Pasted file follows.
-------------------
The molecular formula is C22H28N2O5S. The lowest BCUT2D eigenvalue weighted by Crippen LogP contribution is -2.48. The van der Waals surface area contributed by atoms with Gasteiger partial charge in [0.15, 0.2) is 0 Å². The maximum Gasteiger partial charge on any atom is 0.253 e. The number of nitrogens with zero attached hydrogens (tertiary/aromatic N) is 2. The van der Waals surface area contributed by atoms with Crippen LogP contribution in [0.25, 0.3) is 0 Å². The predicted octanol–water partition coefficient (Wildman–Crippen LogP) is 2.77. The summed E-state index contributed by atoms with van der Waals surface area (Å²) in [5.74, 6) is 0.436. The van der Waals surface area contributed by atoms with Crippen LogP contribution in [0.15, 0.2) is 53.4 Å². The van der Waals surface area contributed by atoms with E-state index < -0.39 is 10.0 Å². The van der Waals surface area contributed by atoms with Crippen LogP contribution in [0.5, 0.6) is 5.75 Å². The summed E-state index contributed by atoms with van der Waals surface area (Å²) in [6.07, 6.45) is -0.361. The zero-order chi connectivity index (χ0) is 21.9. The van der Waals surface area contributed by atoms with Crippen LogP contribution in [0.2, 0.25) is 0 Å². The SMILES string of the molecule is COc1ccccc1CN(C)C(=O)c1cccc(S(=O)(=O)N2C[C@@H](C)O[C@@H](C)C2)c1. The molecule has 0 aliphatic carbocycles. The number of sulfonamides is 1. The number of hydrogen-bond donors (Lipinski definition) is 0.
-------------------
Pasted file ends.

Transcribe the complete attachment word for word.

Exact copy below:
The molecular formula is C22H28N2O5S. The lowest BCUT2D eigenvalue weighted by Crippen LogP contribution is -2.48. The van der Waals surface area contributed by atoms with Gasteiger partial charge in [0.15, 0.2) is 0 Å². The maximum Gasteiger partial charge on any atom is 0.253 e. The number of nitrogens with zero attached hydrogens (tertiary/aromatic N) is 2. The van der Waals surface area contributed by atoms with Crippen LogP contribution in [0.25, 0.3) is 0 Å². The predicted octanol–water partition coefficient (Wildman–Crippen LogP) is 2.77. The summed E-state index contributed by atoms with van der Waals surface area (Å²) in [5.74, 6) is 0.436. The van der Waals surface area contributed by atoms with Crippen LogP contribution in [0.15, 0.2) is 53.4 Å². The van der Waals surface area contributed by atoms with E-state index < -0.39 is 10.0 Å². The van der Waals surface area contributed by atoms with Crippen LogP contribution in [0.5, 0.6) is 5.75 Å². The summed E-state index contributed by atoms with van der Waals surface area (Å²) in [6.07, 6.45) is -0.361. The zero-order chi connectivity index (χ0) is 21.9. The van der Waals surface area contributed by atoms with Crippen LogP contribution in [0.2, 0.25) is 0 Å². The SMILES string of the molecule is COc1ccccc1CN(C)C(=O)c1cccc(S(=O)(=O)N2C[C@@H](C)O[C@@H](C)C2)c1. The molecule has 0 aliphatic carbocycles. The number of sulfonamides is 1. The number of hydrogen-bond donors (Lipinski definition) is 0.